Why are great oppressions and oppressors not punished in the world?

The Details of the Question

​- Great oppressions and oppressors are not punished in the world; both the oppressor and the oppressed die without being punished or rewarded.
- I have been praying to Allah for a long time due to an oppression; is it appropriate to fall into despair by looking at the oppressed people who were wronged before me?
- There is a verse saying, ‘Despair not of the Mercy of Allah’ but many people die before seeing the oppressor’s being punished. How can this issue be explained?

The Answer

Dear Brother / Sister,

- The penalty of the oppression of great oppressors are postponed to the great court in the hereafter; that is why, their penalty is not executed fully in this world.  

Let us quote from Badiuzzaman Said Nursi to clarify the issue:

“Just as the penalties of those perpetrating small crimes are delivered locally and serious crimes are sent to the high courts, so too, according to the rules, the small errors of believers and close friends are punished swiftly and in part in this world, in order to quickly purify them. But the crimes of the people of misguidance are so great that since their punishments exceed this brief worldly life, as required by justice they are referred to the Supreme Tribunal in the eternal realm, and mostly they do not receive any punishment here.(see Lem'alar, p. 48)

“...For generally the oppressor leaves this world while still in possession of his might, and the oppressed while still subjected to humiliation. These matters are therefore deferred for the attention of a supreme tribunal; it is not that they are neglected. It sometimes happens too that punishment is enacted in this world. The torments suffered by disobedient and rebellious peoples in previous centuries show that man is not left to his own devices, and that he is always subject to the blows that God’s splendor and majesty may choose to inflict on him.(see Sözler, p. 65)

- The acceptance of a prayer is dependent on Allah’s wisdom. We cannot know what will be good or bad for us and how. This fact is underlined in the following verse:

“But it is possible that ye dislike a thing which is good for you, and that ye love a thing which is bad for you. But Allah knoweth, and ye know not.” (al-Baqara, 2/216)

The following statement of Badiuzzaman Said Nursi sheds light on the issue:

“...Therefore, although for thirty years I have offered supplications to be healed and apparently my prayer has not been accepted, it has not occurred to me to give it up. For illness is the time for supplication. To be cured is not the result of the supplication. If the All-Wise and Compassionate One bestows healing, He bestows it out of His abundant grace. Furthermore, if supplications are not accepted in the form we wish, it should not be said that they have not been accepted. The All-Wise Creator knows better than us; He gives whatever is in our interests. Sometimes he directs our prayers for this world towards the hereafter, and accepts them in that way. In any event..."

"A supplication that acquires sincerity due to illness and arises from weakness, impotence, humility and need, is very close to being acceptable. Illness makes supplication sincere. Both the sick who are religious, and believers who look after the sick, should take advantage of this supplication.” (Lem'alar, 215)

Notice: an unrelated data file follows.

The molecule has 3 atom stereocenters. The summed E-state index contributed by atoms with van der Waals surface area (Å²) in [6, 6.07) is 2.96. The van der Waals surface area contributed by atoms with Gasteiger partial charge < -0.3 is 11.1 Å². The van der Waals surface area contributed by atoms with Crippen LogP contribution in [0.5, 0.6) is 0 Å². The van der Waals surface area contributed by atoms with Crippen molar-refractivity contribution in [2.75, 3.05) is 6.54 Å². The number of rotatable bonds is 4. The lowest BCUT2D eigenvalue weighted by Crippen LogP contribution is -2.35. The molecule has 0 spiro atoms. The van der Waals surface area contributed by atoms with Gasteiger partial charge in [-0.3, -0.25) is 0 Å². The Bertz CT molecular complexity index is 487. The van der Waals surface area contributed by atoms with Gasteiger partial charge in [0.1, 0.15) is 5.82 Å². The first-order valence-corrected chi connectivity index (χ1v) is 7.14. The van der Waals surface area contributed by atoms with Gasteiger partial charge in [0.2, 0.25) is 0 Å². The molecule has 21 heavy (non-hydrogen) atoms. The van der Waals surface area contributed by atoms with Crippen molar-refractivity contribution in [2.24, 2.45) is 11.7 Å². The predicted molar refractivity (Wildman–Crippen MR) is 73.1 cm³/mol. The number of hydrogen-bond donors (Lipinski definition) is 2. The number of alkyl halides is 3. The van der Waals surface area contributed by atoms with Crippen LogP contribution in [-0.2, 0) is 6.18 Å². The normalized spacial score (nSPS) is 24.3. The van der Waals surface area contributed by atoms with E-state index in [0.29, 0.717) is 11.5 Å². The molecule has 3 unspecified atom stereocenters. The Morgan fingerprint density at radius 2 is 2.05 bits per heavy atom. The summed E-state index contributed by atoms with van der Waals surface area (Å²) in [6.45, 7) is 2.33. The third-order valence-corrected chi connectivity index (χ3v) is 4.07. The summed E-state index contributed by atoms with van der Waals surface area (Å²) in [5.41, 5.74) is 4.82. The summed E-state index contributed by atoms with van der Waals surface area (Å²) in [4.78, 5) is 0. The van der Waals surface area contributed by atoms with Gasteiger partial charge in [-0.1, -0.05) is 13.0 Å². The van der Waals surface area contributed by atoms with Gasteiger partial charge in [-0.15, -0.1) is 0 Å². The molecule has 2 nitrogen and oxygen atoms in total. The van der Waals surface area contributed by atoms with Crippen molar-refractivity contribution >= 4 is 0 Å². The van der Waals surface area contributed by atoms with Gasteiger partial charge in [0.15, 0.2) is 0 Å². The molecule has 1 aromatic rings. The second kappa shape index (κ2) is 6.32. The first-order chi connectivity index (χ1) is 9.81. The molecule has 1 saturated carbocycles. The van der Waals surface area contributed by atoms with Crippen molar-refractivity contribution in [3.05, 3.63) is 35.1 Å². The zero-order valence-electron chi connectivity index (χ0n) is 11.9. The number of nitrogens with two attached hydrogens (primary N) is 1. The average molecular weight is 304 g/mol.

- Cursing/damning is different from prayer. In principle, “cursing/damning” is not something that gains man thawabs; on the contrary, it helps the penalty of the oppressor to be commuted. As a matter of fact, according to a narration, Hz. Aisha damned a thief that stole her quilt; the Prophet (pbuh) said, “You will commute his penalty by damning him.” (see Abu Dawud, h. no: 1497)

- It is necessary to be careful about the following points while damning:  

a) The damnation must not be more than the wrong committed by the oppressor. For instance, it is not appropriate to say, “May Allah kill him or blind his eyes” for a person who steals or grabs your pen. For, the value of a life or two eyes is much higher than a pen. In that case, the oppressed might turn out to be an oppressor.

“The prohibited month for the prohibited month,- and so for all things prohibited,- there is the law of equality. If then any one transgresses the prohibition against you, Transgress ye likewise against him. But fear Allah, and know that Allah is with those who restrain themselves.” (al-Baqara, 2/194)

The criterion for getting or demanding one’s right is indicated in the verse above.

b) It is appropriate to damn the oppressor but it is not appropriate to damn his family and relatives. Something like that will make an oppressed person an oppressor. This fact is underlined in the following verse: “Namely, that no bearer of burdens can bear the burden of another.” (an-Najm, 53/38)

c) Making peace and forgiving one’s enemy make a person attain the consent of Allah.

“The recompense for an injury is an injury equal thereto (in degree): but if a person forgives and makes reconciliation, his reward is due from Allah: for (Allah) loveth not those who do wrong.” (ash-Shura, 42/40)

It is emphasized in the verse above that forgiving and making reconciliation are better than taking revenge.  

The phrase “those who do wrong” included in the last sentence of the verse “for (Allah) loveth not those who do wrong” is related to both the person who does wrong and the person who gets more than his due in retaliation. (Nazmud-Durar, the interpretation of the verse in question)

This shows that when a wronged person damns an oppressor more than what he deserves, he will be an oppressor.

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